IOC Deciding Whether to Ban Russia From Pyeongchang Games

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The Russian delegation attending the International Olympic Committee Executive Board meeting in Switzerland will be given the Schmid report on alleged systemic doping in the country just 20 minutes before presenting their case before the IOC members.

Pressure on the International Olympic Committee to issue a blanket ban against Russia has only increased since the Rio Games, as more evidence has emerged supporting allegations made by a former director of a Moscow anti-doping laboratory that the Russian government was complicit in a widespread scheme that included sabotaging drug testing of Russian athletes during the 2014 Winter Games in Sochi.

Any Russian athlete hoping to earn invitations to Pyeongchang will have to come through a stricter-than-usual testing regime and not have a doping violation on their record.

British bobsleigh racer John Jackson found out last month that he had been awarded a retrospective bronze medal from the 2014 Sochi Winter Olympics as a result of the Russian doping scandal.


Instead, the IOC gave the power to ban to the worldwide federation of each Olympic sport. By the time the report came out, almost all Russian track and field athletes had been banned by the International Association of Athletics Federations. The global weightlifting federation also banned the Russian and Bulgarian teams because of widespread failed doping tests by athletes from those countries.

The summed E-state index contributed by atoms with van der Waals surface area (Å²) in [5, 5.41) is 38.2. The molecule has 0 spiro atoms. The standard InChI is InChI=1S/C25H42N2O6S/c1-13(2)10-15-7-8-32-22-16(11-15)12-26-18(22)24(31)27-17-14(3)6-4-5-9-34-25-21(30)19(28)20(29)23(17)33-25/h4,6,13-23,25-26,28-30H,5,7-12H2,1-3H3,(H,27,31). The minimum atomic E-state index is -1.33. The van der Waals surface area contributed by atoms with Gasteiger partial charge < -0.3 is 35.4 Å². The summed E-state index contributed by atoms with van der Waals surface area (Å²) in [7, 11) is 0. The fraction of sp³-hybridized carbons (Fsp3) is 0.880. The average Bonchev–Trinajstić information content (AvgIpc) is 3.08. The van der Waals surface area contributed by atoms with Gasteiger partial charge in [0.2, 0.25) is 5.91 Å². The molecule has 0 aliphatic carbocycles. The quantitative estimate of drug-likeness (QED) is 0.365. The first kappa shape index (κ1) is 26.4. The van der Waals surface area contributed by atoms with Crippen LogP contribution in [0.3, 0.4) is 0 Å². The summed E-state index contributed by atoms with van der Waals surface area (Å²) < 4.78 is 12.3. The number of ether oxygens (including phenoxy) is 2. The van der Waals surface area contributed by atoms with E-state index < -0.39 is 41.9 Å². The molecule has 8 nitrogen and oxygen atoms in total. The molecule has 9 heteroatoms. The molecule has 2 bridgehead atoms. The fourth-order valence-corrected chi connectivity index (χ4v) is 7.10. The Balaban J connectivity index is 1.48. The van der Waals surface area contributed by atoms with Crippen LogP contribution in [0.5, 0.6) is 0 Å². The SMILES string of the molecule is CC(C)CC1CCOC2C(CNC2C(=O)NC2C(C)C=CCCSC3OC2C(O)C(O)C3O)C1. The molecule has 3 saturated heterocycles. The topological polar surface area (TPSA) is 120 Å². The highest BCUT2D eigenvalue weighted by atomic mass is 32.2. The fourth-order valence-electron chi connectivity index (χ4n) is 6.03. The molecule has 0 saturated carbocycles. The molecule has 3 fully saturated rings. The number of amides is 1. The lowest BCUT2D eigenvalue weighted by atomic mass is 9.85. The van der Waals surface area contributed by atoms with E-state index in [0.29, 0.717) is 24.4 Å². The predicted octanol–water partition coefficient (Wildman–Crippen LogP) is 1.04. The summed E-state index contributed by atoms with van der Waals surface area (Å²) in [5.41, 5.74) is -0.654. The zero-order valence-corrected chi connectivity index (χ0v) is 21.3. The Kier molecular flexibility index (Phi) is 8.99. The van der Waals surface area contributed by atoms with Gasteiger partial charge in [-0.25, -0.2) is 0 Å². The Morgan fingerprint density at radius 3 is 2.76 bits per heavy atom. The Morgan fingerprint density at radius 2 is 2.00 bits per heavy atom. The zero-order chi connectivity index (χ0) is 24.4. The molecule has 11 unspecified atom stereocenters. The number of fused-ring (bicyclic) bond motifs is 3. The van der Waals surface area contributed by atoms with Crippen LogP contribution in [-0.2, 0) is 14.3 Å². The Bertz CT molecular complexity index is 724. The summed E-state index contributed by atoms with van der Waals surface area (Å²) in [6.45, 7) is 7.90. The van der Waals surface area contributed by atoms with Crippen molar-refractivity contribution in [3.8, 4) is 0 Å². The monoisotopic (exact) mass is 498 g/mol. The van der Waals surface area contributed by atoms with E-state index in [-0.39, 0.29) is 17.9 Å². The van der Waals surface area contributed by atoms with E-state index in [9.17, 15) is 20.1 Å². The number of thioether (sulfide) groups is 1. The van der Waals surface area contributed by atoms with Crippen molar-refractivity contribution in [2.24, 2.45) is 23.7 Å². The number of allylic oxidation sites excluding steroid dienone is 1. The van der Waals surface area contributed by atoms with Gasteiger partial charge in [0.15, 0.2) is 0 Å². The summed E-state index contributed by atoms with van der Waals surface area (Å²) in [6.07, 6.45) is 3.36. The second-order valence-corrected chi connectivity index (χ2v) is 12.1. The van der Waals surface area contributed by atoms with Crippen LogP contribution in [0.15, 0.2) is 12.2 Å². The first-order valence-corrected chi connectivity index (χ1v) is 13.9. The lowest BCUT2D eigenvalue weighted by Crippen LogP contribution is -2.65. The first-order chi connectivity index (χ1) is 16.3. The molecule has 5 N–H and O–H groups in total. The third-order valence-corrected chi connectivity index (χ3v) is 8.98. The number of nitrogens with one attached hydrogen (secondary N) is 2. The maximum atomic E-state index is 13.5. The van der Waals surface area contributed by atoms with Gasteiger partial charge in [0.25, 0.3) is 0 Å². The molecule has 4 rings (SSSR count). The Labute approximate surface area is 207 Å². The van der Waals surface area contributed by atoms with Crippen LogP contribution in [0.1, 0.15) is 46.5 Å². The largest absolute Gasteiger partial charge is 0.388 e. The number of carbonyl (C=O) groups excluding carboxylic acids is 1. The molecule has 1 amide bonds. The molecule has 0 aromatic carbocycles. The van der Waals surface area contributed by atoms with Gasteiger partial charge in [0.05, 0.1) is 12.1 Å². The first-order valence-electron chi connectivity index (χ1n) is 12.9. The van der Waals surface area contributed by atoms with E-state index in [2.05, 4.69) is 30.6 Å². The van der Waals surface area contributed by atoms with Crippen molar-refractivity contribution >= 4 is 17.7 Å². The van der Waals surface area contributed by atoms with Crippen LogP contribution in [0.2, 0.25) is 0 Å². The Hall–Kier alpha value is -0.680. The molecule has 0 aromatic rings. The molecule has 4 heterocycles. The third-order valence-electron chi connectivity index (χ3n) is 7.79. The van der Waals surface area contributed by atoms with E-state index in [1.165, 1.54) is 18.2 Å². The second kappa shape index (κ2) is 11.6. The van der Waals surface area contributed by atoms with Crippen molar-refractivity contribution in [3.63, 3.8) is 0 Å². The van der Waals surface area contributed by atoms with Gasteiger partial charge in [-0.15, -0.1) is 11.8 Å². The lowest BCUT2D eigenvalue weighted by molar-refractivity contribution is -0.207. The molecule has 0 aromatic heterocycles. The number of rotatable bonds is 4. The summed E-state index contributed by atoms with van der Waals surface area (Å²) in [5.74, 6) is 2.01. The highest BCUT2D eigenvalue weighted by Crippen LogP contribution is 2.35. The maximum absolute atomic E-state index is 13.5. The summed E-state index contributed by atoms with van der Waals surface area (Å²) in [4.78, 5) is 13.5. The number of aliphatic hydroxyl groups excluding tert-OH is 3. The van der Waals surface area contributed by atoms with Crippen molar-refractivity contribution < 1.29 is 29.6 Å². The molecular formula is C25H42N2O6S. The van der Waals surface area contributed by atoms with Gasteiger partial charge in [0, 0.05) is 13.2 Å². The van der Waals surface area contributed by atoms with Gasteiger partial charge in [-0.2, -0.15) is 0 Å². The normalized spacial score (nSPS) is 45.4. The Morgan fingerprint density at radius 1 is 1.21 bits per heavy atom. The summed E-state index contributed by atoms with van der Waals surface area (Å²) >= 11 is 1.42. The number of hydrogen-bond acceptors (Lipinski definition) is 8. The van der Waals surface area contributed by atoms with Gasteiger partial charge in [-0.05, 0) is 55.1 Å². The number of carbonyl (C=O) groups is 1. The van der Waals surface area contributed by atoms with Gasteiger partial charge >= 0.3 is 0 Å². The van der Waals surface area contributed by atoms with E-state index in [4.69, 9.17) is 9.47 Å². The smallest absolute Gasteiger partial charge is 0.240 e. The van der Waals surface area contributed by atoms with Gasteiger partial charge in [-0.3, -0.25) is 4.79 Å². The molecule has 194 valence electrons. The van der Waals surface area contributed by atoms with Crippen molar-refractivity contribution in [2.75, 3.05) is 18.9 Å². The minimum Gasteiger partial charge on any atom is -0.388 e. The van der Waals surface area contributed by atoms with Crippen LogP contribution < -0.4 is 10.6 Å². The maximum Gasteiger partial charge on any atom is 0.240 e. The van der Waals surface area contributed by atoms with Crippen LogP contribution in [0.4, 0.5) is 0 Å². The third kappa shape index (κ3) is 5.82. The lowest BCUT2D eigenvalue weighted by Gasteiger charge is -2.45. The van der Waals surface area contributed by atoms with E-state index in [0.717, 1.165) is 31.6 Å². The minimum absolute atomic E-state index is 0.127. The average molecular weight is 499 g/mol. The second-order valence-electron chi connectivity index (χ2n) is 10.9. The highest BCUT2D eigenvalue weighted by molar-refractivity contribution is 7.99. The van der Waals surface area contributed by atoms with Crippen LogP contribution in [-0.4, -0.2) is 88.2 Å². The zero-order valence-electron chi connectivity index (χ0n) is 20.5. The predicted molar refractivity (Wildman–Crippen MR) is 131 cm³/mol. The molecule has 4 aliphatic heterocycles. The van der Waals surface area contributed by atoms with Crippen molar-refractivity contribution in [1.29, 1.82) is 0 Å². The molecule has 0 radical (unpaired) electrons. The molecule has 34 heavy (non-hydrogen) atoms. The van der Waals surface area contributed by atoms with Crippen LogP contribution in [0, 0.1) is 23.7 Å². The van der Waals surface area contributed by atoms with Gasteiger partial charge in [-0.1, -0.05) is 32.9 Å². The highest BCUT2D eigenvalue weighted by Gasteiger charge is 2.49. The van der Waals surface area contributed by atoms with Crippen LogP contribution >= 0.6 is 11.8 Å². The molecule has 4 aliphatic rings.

Russia's chances of going to Pyeongchang have been further damaged by a raft of bans handed out to its medallists at the Sochi 2014 Games in the past week. German athletes come in second with 844 doping samples collected, with Canadians tailing third (504), the United States fourth (433), and lastly Swedish athletes (403), says a document posted on the website of the International Olympic Committee (IOC).

Would such a ban by the IOC be unprecedented in Olympic history?

"It really would be unprecedented", Barker says.


"He was particularly concerned about the Ukrainian biathletes, who threw the Russians a serious challenge in the relay".

Russia's ice hockey team has won gold eight times if you include the titles as the Soviet Union and as a united post-Soviet team. "Either forcing Russian Federation to compete under a neutral flag or not letting it go to the Olympics at all".

"There are two options", Putin said.

But such a decision would anger many in the Olympic and anti-doping community who have been calling for the IOC to finally get tough with Russia in light of a growing body of evidence that state officials knew about and supported a Russian doping system. That would mean they would not be allowed to wear Russian colors or national symbols and when they win a medal the Olympic flag and anthem would be used during the medal ceremony. At the IAAF world championships in London in August, 19 Russian track-and-field athletes did compete under such conditions.


The IOC has also been declaring sanctioned athletes to be ineligible for future Olympics as it strips them of their victories - an approach that has promised to reshape the field for the upcoming 2018 PyeongChang games in South Korea.

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